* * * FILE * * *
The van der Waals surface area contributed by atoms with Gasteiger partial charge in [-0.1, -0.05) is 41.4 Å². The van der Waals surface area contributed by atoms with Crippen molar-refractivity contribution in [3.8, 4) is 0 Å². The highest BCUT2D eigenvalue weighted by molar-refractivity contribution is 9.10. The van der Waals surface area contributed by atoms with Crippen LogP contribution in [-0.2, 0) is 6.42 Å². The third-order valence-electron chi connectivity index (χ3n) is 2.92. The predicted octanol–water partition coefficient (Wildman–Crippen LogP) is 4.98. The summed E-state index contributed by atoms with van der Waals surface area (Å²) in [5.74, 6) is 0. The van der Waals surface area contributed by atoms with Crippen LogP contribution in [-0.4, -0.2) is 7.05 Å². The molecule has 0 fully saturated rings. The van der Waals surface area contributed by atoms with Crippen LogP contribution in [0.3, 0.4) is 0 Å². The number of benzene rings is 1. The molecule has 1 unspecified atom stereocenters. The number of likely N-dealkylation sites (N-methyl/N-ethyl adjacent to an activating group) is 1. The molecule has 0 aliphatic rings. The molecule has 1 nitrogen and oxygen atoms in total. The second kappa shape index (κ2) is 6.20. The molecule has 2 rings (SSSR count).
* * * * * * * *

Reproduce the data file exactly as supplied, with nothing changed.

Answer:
The van der Waals surface area contributed by atoms with Gasteiger partial charge in [-0.1, -0.05) is 41.4 Å². The van der Waals surface area contributed by atoms with Crippen molar-refractivity contribution in [3.8, 4) is 0 Å². The highest BCUT2D eigenvalue weighted by molar-refractivity contribution is 9.10. The van der Waals surface area contributed by atoms with Crippen LogP contribution in [-0.2, 0) is 6.42 Å². The third-order valence-electron chi connectivity index (χ3n) is 2.92. The predicted octanol–water partition coefficient (Wildman–Crippen LogP) is 4.98. The summed E-state index contributed by atoms with van der Waals surface area (Å²) in [5.74, 6) is 0. The van der Waals surface area contributed by atoms with Crippen LogP contribution in [-0.4, -0.2) is 7.05 Å². The molecule has 0 fully saturated rings. The van der Waals surface area contributed by atoms with Crippen LogP contribution in [0.3, 0.4) is 0 Å². The number of benzene rings is 1. The molecule has 1 unspecified atom stereocenters. The number of likely N-dealkylation sites (N-methyl/N-ethyl adjacent to an activating group) is 1. The molecule has 0 aliphatic rings. The molecule has 1 nitrogen and oxygen atoms in total. The second kappa shape index (κ2) is 6.20. The molecule has 2 rings (SSSR count).